I’m not sure when or where it started. Sure, I could do some extensive research on the psychology behind it, or the origins of its “necessity.” I’m sure I could further cite sources that attribute such things to cultural backgrounds linked to the oppression or liberation of our different predecessors and ancestors. I’m sure I could even find a dissertation dedicated to why it should continue…but today, I’m just going to call it out.
I know mine started because I watched my mom do it. Everyday I watched my mother give more of herself until literally about 48-hours before she died. I watched my dad, the incredible husband that he was, try to convince her that it was ok to “be still,” or “be sick,” or “be unavailable.” At times he would even wake up earlier or stay up later trying to complete things just so she wouldn’t attempt to. But most times, despite his best efforts, she’d find a way to continue. What was baffling to me was that she knew she shouldn’t have. She’d often say to me while patting me on my knee, even in my adult life, “Don’t be like your mother. Figure out a way to take time for you. Be ok with being unavailable.” And I swore to her that I’d never put the needs of others above myself. I’d never spend my time trying to act as if I could do any and everything. In fact I scoffed at her repeating it to me over and over again. Of course putting my own needs to rejuvenate, or get better, or relax, or rest behind the needs of others, strangers or otherwise, was absolutely ludicrous!
After she died, I ran her funeral, I went into production less than a week later, I produced a show every three months for three straight years, I ignored some of my own health issues, I rarely said “no” to projects that were asked of me…and was always available no matter what the cost. And when I caught wind of criticism about how surely I wasn’t being a great wife and mother because I was so involved in other things (allegations that were outright preposterous) I doubled up on everything I was already doing at home. At times my husband would implore me to let him help…just like my dad did to my mom….and I’d brush him off. I’m supposed to have a full plate. I’m supposed to be able to do all these things. I’m supposed to burn the candle at both ends and every angle. I’m a wife, I’m a mom, I’m a career woman; I asked for all of this, so I need to step up to the plate and do it! This is who I am! This is what I was known for!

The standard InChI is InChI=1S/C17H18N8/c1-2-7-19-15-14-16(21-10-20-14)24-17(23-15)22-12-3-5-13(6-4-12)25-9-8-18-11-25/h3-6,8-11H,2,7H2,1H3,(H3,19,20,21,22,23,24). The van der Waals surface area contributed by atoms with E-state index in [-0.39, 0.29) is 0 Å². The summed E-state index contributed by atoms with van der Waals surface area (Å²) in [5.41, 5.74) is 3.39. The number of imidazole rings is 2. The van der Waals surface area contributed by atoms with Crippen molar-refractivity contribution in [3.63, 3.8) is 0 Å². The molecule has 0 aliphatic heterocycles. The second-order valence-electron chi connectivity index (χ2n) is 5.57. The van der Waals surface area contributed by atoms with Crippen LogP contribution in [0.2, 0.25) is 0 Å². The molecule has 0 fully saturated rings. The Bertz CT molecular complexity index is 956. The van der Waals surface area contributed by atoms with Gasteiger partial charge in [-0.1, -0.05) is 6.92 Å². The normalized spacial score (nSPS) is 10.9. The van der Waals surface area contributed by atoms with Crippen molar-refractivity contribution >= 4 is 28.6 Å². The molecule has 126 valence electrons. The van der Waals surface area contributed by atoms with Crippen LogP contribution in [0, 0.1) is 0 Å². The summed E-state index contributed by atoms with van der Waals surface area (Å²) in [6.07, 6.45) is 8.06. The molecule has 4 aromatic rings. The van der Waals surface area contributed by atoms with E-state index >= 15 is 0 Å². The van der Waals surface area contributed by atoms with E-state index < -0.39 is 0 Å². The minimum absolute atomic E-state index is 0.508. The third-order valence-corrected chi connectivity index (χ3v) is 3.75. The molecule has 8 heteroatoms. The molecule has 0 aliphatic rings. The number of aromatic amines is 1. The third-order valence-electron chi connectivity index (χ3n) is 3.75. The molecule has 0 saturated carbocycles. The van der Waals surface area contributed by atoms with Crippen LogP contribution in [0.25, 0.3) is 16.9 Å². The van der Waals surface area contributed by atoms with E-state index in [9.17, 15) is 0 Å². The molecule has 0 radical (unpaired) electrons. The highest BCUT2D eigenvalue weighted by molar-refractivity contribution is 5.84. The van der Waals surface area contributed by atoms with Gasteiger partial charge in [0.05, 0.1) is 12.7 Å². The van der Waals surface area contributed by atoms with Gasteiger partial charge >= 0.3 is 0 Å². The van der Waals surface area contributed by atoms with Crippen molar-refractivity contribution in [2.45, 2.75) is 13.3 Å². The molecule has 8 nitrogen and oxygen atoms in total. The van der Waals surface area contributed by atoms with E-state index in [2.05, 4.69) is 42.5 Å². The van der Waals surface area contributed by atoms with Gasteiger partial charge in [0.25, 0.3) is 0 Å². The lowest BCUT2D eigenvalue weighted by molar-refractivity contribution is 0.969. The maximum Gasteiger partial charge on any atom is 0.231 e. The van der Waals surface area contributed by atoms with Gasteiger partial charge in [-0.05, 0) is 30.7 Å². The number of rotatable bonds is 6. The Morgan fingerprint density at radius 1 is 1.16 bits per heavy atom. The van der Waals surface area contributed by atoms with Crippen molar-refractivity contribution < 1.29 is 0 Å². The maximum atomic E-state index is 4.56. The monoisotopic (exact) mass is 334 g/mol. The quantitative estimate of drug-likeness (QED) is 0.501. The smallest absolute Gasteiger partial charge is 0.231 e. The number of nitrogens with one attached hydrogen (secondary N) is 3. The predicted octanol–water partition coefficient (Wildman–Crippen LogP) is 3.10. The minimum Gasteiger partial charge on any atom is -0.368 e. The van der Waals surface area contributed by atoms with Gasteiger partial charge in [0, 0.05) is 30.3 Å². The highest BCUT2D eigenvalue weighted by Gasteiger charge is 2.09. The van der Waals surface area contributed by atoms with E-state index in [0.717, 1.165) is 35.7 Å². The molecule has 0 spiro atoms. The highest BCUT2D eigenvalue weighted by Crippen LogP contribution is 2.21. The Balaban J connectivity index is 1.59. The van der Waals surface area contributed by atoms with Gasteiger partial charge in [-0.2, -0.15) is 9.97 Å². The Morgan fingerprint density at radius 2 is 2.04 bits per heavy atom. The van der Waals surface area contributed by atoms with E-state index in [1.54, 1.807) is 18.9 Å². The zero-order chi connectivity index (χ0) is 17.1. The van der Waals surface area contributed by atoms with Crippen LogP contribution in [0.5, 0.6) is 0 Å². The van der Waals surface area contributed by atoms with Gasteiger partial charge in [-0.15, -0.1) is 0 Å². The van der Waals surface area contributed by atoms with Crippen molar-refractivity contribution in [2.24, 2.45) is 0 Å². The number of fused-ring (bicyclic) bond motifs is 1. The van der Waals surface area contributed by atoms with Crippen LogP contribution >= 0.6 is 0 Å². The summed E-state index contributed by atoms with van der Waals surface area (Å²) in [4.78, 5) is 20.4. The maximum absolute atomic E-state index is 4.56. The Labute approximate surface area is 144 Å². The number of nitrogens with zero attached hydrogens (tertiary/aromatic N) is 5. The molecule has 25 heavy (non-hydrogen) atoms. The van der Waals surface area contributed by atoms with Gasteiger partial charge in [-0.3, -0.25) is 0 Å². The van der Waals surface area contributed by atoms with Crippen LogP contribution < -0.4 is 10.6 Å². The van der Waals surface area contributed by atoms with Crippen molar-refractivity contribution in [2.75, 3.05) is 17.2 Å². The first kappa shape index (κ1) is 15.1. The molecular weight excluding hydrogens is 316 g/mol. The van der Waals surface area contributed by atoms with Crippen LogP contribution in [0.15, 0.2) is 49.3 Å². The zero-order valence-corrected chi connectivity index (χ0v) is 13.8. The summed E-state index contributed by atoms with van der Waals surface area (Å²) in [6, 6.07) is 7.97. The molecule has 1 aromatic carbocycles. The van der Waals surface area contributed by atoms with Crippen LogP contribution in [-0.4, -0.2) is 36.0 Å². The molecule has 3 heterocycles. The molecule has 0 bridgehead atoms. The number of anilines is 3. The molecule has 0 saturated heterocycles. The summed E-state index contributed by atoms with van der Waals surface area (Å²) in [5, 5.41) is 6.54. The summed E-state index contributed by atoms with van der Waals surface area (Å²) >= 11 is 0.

She had patted me on my knee…and warned me about this behavior. And yet, I was doing everything she told me not to do.
Because I’m superwoman….right?
And then, right around October of last year, my brain broke. Nobody knew but my family…because they love me and they saw it coming. It wasn’t dramatic, or cause for any alarm or medical intervention (something I realize is unnecessary for me to clarify)…it just..broke.
And when your brain breaks, you’re forced to take inventory of everything around you.
And then I began to look at other women; women in the media, women in business, women in my circle, women outside of my circle, and I realized that we all wear that badge of honor. We all strive to be “Superwoman.” We all strive to hear others call us by that name, and we accept the accolade with a smile and a shrug because, dang it, that’s who we think we are. We collectively laugh when men tap out of certain scenarios because they are “too sick” or “too uncomfortable” or “they already have too much on their plates.” Hmph, amateurs! We cheer ourselves because we are stronger than any of them because we can handle all the things they can’t. Even when every signal cell in our body is warning us of pending doom…we refuse to stop! We are Superwoman!
So we’ll take a final exam during excruciating labor pains, because nothing is going to stop us. We’ll defy doctor’s orders and go to work shortly after surgery, because we are amazing. We’ll help out with school or work projects while we have the flu, because we can’t let something that trivial get in our way. We’ll host parties the day after miscarriages, because we are invincible. We’ll forge ahead through debilitating migraines, because our pain is no match for our tenacity. We’ll dance and smile for everyone after chemo, because we can take anything thrown at us. We’ll perform eight different tasks simultaneously because, honey, it’s what we do. We’ll ignore our own mental health needs because it’s no excuse when things have to be done. We will lose our mothers and fathers, children and siblings, and then console others because we are stronger than this. We are women; hear us roar!
We are Superwoman…
…only we’re not.
We. Are. Human.
Whom exactly are we being super for? The people at church that side eye us if we don’t show up undeterred by the things happening in our lives? Our bosses who really need that project done and can’t understand if it gets delayed because of their inability to empathize with our situation? Our patients who can’t understand that we also get sick and we also get tired? That petty person that feels the need to dictate what goes on inside of a house they don’t even have access to? The random stranger we may run into who’s friend had the same problem that one time but managed to get over it so how come we aren’t doing the same? …. Or other women…who forget that they are only pretending to handle it? That’s ridiculous.
The truth is this: the people that truly love us will know that we are not super; we’re not invincible. We are fallible beings that need to admit, “I can’t do it,” or “I can’t handle this,” or “This is too much for me today.”
We have nothing to prove to anybody. We just need to be who we are.
And if we happen to make history doing it….well then, good for us.
I know I’m right.
Happy Women’s History Month!